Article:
Working around Autotools missing dependencies errors

Executive Summary

Resolving machine-specific dependencies for a minimal Autotools project created from scratch is typically a trivial task. But trying to do the same for a code base ported from another machine or repository can result in an unwelcome challenge. We present a work-around for cases where Autotools fails to resolve machine-specific dependencies for ported projects.

IMPORTANT! A "work-around" is simply that. It is not a long-term solution. If the need is to bypass a bug in configuration management so one can quickly move on to working in the code base, this work-around may be for you. But the long-term solution is to resolve the problem with the configuration. One might start by looking for the problem in configure.ac or Makefile.am.

Basic

The minimal GNU Autotools project should require only three files:

  • configure.in - input to autoconf
  • Makefile.am - input to automake
  • mysource.c - source code (of course, you can name this file whatever you wish)

configure.ac may also be used to generate configure.in.

The Autotools documentation has an example of such a minimal project. Unfortunately, the Autotools documentation is not always clear or consistent on how to resolve machine-specific dependencies. The linked example above provides a pretty simple fix for resolving missing dependencies prior to building:

[user@server ~]$ autoreconf --install

Were it only so simple! On the machine I'm writing this post from, the command above will write some macros in a subdirectory named autom4te.cache and generate the files configure and config.h.in in the local directory.

But the first step of the build process (./configure) stops on an error:

config.status: error: cannot find input file: `Makefile.in'

The Autotools documentation will tell you to issue the following to resolve missing dependencies:

[user@server ~]$ automake --add-missing

But you may see a bunch of unresolved errors such as:

Makefile.am: error: required file './NEWS' not found
Makefile.am: error: required file './README' not found
Makefile.am: error: required file './AUTHORS' not found
Makefile.am: error: required file './ChangeLog' not found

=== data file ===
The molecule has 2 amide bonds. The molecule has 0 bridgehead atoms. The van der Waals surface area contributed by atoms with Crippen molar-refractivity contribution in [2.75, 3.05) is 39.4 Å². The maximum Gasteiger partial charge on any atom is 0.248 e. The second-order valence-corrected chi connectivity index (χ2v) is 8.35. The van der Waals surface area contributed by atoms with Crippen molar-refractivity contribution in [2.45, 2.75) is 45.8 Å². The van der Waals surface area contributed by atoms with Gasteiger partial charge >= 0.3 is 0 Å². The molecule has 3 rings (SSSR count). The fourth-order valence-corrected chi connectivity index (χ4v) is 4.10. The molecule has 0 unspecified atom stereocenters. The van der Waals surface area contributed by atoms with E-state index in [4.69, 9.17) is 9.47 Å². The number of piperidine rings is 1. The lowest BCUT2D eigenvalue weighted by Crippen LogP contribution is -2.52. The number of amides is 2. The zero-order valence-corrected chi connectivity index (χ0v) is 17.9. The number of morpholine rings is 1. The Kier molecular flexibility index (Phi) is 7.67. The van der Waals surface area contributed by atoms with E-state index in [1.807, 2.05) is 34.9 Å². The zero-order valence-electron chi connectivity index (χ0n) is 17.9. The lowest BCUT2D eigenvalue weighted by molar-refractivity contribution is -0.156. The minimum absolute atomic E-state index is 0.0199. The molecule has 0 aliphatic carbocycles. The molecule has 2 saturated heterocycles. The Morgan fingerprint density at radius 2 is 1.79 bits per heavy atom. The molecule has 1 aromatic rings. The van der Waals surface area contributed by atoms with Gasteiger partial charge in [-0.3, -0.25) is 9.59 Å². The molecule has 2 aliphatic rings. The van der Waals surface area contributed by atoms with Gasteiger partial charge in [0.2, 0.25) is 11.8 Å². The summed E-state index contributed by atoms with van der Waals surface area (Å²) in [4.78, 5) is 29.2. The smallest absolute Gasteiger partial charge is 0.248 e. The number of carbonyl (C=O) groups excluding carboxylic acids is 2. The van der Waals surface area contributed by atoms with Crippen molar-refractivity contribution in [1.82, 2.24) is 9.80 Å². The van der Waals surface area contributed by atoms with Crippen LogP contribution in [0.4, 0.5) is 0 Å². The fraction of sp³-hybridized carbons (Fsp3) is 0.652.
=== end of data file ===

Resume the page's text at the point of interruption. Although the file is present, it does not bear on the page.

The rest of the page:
Many of these can be eliminated simply by having your Makefile ignore strict GNU requirements such as including an AUTHORS file and so on. Automake can be initialized to ignore GNU standards with the foreign option. It is also a good idea during the early developmental stages of a package to turn on all Automake warnings and have them reported as errors. The -Wall -Werror options will accomplish this.

AM_INIT_AUTOMAKE([-Wall -Werror foreign])

This is about the point in setting up an Autotools project from scratch where following the documentation can send things off the rails if your machine does not cooperate (more soecifically, if your machine does not respond to the commands in the documentation in much the same way the machine(s) in the documentation does.

Although it's impossible to anticipate every scenario, there are a few which appear to be more common than others. Among these is the problem of the missing install-sh script. The requirement for a suitable install program is written up in the Autoconf manual in the section on Particular Program Checks. Put simply, if Autoconf cannot find a suitable install program, the maintainer is instructed to distribute the script install-sh which comes with Autoconf. But for reasons no one seems able to explain, this is a dependency which is not resolved by any of the commands above.

The work-around is copy these files from your Automake installation into a build-aux directory off your project root. I prefer use symbolic links for this but the effect is the same. Every installation may have slight differences but the following should help the user find their Automake files on their own specific X-ish machine (and also create a symbolic link to the offending missing file install-sh:

[user@server ~]$ which automake
/usr/bin/automake
[user@server ~]$ automake --version
automake (GNU automake) 1.16.1
...
[user@server ~]$ ls -al /usr/share/automake-1.16 ...
-rwxr-xr-x. 1 root root 15368 Mar 11 2018 install-sh ...
[user@server ~]$ ln -s /usr/share/automake-1.16/install-sh build-aux/install-sh